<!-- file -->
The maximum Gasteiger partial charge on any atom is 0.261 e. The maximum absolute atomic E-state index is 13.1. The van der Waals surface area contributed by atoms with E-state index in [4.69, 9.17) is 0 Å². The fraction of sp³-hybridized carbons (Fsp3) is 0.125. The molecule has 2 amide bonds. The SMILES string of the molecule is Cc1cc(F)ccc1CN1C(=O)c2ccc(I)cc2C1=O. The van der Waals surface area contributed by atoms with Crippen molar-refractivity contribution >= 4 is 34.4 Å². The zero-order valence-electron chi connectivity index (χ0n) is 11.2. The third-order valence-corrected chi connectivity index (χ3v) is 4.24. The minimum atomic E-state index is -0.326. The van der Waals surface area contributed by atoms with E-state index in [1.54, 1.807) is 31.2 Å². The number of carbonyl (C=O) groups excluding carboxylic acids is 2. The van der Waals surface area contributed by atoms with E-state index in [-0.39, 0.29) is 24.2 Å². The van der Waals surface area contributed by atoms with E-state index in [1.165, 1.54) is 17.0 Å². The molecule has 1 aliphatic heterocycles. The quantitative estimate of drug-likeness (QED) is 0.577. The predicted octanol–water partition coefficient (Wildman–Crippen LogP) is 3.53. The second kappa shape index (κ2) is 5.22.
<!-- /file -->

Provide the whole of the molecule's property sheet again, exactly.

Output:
The maximum Gasteiger partial charge on any atom is 0.261 e. The maximum absolute atomic E-state index is 13.1. The van der Waals surface area contributed by atoms with E-state index in [4.69, 9.17) is 0 Å². The fraction of sp³-hybridized carbons (Fsp3) is 0.125. The molecule has 2 amide bonds. The SMILES string of the molecule is Cc1cc(F)ccc1CN1C(=O)c2ccc(I)cc2C1=O. The van der Waals surface area contributed by atoms with Crippen molar-refractivity contribution >= 4 is 34.4 Å². The zero-order valence-electron chi connectivity index (χ0n) is 11.2. The third-order valence-corrected chi connectivity index (χ3v) is 4.24. The minimum atomic E-state index is -0.326. The van der Waals surface area contributed by atoms with E-state index in [1.54, 1.807) is 31.2 Å². The number of carbonyl (C=O) groups excluding carboxylic acids is 2. The van der Waals surface area contributed by atoms with E-state index in [-0.39, 0.29) is 24.2 Å². The van der Waals surface area contributed by atoms with E-state index in [1.165, 1.54) is 17.0 Å². The molecule has 1 aliphatic heterocycles. The quantitative estimate of drug-likeness (QED) is 0.577. The predicted octanol–water partition coefficient (Wildman–Crippen LogP) is 3.53. The second kappa shape index (κ2) is 5.22.